I recently was contacted by Jon Egia of Burning Games about running a feature on their new game, FAITH: The Sci-Fi RPG. The e-mail contained a link to their Kickstarter page as well as their company’s website. Their Kickstarter tagline intrigued me… “A sci fi RPG in a box. Played with cards. Shape your character and choose your God wisely to survive in a struggling Universe.” But I preferred their elevator pitch description for the game from their interview at All Us Geeks, “Faith is a pen and paper role-playing game that uses cards instead of dice. Randomness is replaced with streamlined resource management and the art is on the table at all times in the form of beautifully illustrated playing cards accompanied by gear and non player character cards and character boards.”
All one needs to learn about the game is located on their Kickstarter page. There they provide numerous links to videos, pictures and product information, including: a video introduction to the game, a 13-page downloadable intro to the world, a video explaining the rules, a 2-page downloadable quick start rules set, a gallery of the playing cards (player, gear, and NPC cards), as well as links to several written reviews, podcast reviews, and video reviews of the game. I quickly delved into each of these links that were provided to see what the game was all about.
I am a story guy, so I delved into the game’s storyline first to see what the game had to offer. Being that sci-fi is my favorite genre, it already had a leg up on the competition with me. “FAITH is a dark and unforgiving universe in which Gods live side by side with technology and biological experimentation. Gods are in continuous conflict with each other, but they can only affect reality through their believers, empowering them with divine powers. In the game, each player can choose in which God his character believes and their faith will be tested as Gods are demanding beings that will try to lure them into heroic albeit sometimes suicidal missions in exchange for power.”
The 13-page intro to the world showcases three different races in the game: the Corvo, the Iz’kal, and the Humans. In addition to the three races, there are four different Gods listed: Ergon, Vexal, Hexia, and Kaliva. Each God has different Divine Commandments that display their core values. Beings do not choose their God, and Gods do not choose their being. Instead, it is who they are, as being, that determines that. It also discusses key features to the universe, such as life within the universe, space travel (which includes a labyrinth of wormholes), the history of alien contact between the three races, and the history of each race along with explanations of the Gods of the universe.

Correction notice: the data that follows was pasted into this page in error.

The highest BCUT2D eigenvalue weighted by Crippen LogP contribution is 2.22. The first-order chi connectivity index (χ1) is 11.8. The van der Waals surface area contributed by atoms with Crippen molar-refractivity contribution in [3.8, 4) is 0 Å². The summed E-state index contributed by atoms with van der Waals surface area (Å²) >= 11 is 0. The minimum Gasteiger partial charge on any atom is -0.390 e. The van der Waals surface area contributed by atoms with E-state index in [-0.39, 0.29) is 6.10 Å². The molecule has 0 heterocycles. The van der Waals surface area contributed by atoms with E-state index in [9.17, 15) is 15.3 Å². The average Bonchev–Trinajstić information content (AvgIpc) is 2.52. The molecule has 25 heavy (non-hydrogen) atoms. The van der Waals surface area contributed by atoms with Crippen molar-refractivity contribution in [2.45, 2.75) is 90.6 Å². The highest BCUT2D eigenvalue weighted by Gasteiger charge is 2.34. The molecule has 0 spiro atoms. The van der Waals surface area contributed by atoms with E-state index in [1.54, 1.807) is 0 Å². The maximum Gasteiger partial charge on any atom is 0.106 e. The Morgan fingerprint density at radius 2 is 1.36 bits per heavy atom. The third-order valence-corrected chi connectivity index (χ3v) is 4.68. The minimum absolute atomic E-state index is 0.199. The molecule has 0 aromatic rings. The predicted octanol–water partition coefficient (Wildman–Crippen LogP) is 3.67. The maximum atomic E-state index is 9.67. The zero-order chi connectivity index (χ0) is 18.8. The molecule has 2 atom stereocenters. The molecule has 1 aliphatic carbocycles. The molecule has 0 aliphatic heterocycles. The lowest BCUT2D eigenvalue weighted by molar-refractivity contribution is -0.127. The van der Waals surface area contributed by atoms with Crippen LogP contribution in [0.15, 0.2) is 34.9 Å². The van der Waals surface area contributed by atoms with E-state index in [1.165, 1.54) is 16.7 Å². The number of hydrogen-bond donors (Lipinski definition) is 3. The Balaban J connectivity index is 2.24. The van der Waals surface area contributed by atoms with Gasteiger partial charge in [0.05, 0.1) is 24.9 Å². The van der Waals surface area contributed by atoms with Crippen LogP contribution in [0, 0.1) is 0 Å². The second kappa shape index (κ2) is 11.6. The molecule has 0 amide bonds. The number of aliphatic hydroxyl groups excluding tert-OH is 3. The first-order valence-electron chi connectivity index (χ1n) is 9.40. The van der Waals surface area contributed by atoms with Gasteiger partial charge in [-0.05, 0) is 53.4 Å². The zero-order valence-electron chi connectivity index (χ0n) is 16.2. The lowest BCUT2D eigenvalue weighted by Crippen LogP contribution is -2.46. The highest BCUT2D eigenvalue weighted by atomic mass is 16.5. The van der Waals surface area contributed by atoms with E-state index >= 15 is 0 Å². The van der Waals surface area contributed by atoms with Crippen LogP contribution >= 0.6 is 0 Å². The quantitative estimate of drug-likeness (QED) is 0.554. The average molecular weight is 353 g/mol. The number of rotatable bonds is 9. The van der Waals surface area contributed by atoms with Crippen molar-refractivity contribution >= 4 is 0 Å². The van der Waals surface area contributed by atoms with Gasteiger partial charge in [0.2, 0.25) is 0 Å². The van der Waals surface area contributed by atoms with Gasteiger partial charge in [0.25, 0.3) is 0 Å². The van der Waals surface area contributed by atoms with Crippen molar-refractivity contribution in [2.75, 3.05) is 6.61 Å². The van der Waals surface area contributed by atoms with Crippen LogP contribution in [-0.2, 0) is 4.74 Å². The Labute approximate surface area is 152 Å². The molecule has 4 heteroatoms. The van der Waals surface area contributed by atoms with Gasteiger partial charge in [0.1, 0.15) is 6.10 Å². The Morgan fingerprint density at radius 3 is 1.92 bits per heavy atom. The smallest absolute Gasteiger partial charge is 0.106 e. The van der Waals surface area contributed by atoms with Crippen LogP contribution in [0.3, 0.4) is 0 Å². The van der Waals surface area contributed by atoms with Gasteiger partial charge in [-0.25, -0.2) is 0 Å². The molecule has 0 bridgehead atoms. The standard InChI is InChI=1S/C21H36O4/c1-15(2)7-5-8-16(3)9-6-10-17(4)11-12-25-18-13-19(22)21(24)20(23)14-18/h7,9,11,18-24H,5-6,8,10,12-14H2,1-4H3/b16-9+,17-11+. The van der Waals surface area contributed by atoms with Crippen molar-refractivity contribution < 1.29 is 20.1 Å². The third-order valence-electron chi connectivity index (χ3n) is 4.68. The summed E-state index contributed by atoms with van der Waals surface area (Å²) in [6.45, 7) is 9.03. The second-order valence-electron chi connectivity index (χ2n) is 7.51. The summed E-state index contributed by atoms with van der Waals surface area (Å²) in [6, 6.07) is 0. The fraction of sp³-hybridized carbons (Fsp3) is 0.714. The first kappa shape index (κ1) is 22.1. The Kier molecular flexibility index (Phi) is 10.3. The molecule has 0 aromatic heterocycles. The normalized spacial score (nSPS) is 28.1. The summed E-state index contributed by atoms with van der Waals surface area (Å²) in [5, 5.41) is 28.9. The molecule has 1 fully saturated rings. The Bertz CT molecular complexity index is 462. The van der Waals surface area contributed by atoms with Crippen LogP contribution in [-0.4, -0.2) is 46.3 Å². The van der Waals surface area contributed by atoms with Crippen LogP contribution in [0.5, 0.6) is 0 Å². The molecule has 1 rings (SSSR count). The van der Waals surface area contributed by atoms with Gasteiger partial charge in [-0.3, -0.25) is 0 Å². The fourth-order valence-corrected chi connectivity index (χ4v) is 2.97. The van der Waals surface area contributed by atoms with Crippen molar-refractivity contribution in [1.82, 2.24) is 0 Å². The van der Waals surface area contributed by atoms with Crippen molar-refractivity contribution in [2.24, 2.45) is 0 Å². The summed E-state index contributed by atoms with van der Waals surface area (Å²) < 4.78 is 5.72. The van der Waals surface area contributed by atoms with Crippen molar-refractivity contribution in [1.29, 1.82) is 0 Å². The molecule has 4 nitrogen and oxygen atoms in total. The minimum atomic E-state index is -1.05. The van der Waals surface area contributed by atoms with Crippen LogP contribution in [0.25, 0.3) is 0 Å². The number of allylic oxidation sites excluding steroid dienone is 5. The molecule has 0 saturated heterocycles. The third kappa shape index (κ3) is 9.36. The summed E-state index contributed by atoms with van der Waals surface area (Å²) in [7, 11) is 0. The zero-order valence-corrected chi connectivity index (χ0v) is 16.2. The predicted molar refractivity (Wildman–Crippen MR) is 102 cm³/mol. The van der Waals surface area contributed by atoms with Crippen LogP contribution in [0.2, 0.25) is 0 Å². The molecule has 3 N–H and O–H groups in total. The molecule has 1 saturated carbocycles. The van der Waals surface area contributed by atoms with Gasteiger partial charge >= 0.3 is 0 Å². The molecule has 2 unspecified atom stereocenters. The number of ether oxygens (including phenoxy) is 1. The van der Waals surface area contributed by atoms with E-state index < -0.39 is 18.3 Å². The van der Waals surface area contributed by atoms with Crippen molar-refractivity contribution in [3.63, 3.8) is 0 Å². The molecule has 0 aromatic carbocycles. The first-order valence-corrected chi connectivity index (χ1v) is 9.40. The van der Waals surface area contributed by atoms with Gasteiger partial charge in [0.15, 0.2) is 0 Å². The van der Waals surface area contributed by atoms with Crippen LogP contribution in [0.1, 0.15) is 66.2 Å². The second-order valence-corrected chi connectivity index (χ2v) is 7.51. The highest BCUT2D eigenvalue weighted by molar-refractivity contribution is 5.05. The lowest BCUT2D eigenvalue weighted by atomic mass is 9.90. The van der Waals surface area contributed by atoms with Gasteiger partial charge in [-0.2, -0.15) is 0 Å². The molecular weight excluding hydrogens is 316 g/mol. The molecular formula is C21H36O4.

Mechanically, there are several core concepts to the game that I noticed immediately. Although it looks like a board game, FAITH has all the elements of a pen and paper roleplaying game… without the pen and paper. The game use cards instead of dice to resolve confrontations in the game. Players play their hand of cards during these confrontations using a resource management system for resolution. The basic mechanics of the game seemed simple when I viewed the quick start rules. However, upon seeing the rules explained more thoroughly in several videos I watched, I realized there was actually a lot of strategy to the game.
Although the game has the appearance of a pen and paper roleplaying game, board game, and card game all rolled into one, role-players will recognize familiar attributes and skills on their character cards. There are six different attributes: Agility, Constitution, Dexterity, Faith, Link, and Mind. There are also numerous skills, including: Ballistic, CQC, Hacking, Initiative, Survival, Cunning, Piloting, Athletic, Eva, Medical, Technical, and Profession.
The biggest thing of note that I observed about player mechanics was this. Any basic action that a character attempts and has a reasonable chance at succeeding automatically succeeds. For example, if your character has several points in Piloting and he is looking to take off and fly out of the atmosphere, without some extenuating circumstance he just succeeds. When the outcome of an action is in doubt and could have some bearing on what will happen in the game, like shooting someone with a gun, then a confrontation occurs. The game master and player will each be able to play a card from their hand, adding attributes, skills, and other factors, and the highest final value determines who succeeds and who fails. The use of a hand of cards with different values allows players to use their resources as they see fit instead of being subject to the sheer randomness of a dice roll, hence the idea of resource management.
Overall, I found the storyline of the game to be unique. The mechanics are striving to do something that is rarely seen in the industry by combing elements of a roleplaying game, board game, and card game together in a unique fashion. And the artwork of the game is incredible and really inspired me to view a futuristic realm that is different from anything I’ve imagined before.
The FAITH Kickstarter ends on Thursday, March 12th, 2015 at 4:00am (PST). If you like sci-fi roleplaying games with a twist, I’d go over to their Kickstarter page or their website and check out the game. I think you’ll be happy with what the game has to offer. Did I mention you can try it before you back it?